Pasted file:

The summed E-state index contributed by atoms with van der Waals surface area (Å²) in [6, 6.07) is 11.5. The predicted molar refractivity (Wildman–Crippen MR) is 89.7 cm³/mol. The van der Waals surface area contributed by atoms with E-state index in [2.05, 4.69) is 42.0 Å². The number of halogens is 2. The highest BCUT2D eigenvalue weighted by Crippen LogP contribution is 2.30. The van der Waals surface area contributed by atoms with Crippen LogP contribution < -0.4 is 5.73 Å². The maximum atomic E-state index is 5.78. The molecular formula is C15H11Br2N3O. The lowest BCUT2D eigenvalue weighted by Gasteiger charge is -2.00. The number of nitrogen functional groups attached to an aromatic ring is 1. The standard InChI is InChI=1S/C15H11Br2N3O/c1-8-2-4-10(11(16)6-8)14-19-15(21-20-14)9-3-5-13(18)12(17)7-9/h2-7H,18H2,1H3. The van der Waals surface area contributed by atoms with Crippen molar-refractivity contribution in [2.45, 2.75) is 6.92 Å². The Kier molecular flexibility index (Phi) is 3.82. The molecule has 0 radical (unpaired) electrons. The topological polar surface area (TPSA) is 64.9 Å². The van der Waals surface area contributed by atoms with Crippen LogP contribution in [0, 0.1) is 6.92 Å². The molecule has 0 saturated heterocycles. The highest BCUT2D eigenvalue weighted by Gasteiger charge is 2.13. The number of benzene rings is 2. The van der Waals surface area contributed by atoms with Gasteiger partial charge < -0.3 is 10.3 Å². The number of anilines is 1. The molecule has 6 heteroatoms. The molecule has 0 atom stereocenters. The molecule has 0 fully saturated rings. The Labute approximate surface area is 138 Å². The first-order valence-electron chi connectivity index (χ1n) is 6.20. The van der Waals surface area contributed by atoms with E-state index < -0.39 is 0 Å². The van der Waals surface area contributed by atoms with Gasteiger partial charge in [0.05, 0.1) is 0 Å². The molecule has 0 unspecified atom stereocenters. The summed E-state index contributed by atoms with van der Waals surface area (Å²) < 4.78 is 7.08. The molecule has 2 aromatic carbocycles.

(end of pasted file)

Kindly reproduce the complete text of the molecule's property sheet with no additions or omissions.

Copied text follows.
The summed E-state index contributed by atoms with van der Waals surface area (Å²) in [6, 6.07) is 11.5. The predicted molar refractivity (Wildman–Crippen MR) is 89.7 cm³/mol. The van der Waals surface area contributed by atoms with E-state index in [2.05, 4.69) is 42.0 Å². The number of halogens is 2. The highest BCUT2D eigenvalue weighted by Crippen LogP contribution is 2.30. The van der Waals surface area contributed by atoms with Crippen LogP contribution < -0.4 is 5.73 Å². The maximum atomic E-state index is 5.78. The molecular formula is C15H11Br2N3O. The lowest BCUT2D eigenvalue weighted by Gasteiger charge is -2.00. The number of nitrogen functional groups attached to an aromatic ring is 1. The standard InChI is InChI=1S/C15H11Br2N3O/c1-8-2-4-10(11(16)6-8)14-19-15(21-20-14)9-3-5-13(18)12(17)7-9/h2-7H,18H2,1H3. The van der Waals surface area contributed by atoms with Crippen molar-refractivity contribution in [2.45, 2.75) is 6.92 Å². The Kier molecular flexibility index (Phi) is 3.82. The molecule has 0 radical (unpaired) electrons. The topological polar surface area (TPSA) is 64.9 Å². The van der Waals surface area contributed by atoms with Crippen LogP contribution in [0, 0.1) is 6.92 Å². The molecule has 0 saturated heterocycles. The highest BCUT2D eigenvalue weighted by Gasteiger charge is 2.13. The number of benzene rings is 2. The van der Waals surface area contributed by atoms with Gasteiger partial charge < -0.3 is 10.3 Å². The number of anilines is 1. The molecule has 6 heteroatoms. The molecule has 0 atom stereocenters. The molecule has 0 fully saturated rings. The Labute approximate surface area is 138 Å². The first-order valence-electron chi connectivity index (χ1n) is 6.20. The van der Waals surface area contributed by atoms with E-state index < -0.39 is 0 Å². The van der Waals surface area contributed by atoms with Gasteiger partial charge in [0.05, 0.1) is 0 Å². The molecule has 0 unspecified atom stereocenters. The summed E-state index contributed by atoms with van der Waals surface area (Å²) < 4.78 is 7.08. The molecule has 2 aromatic carbocycles.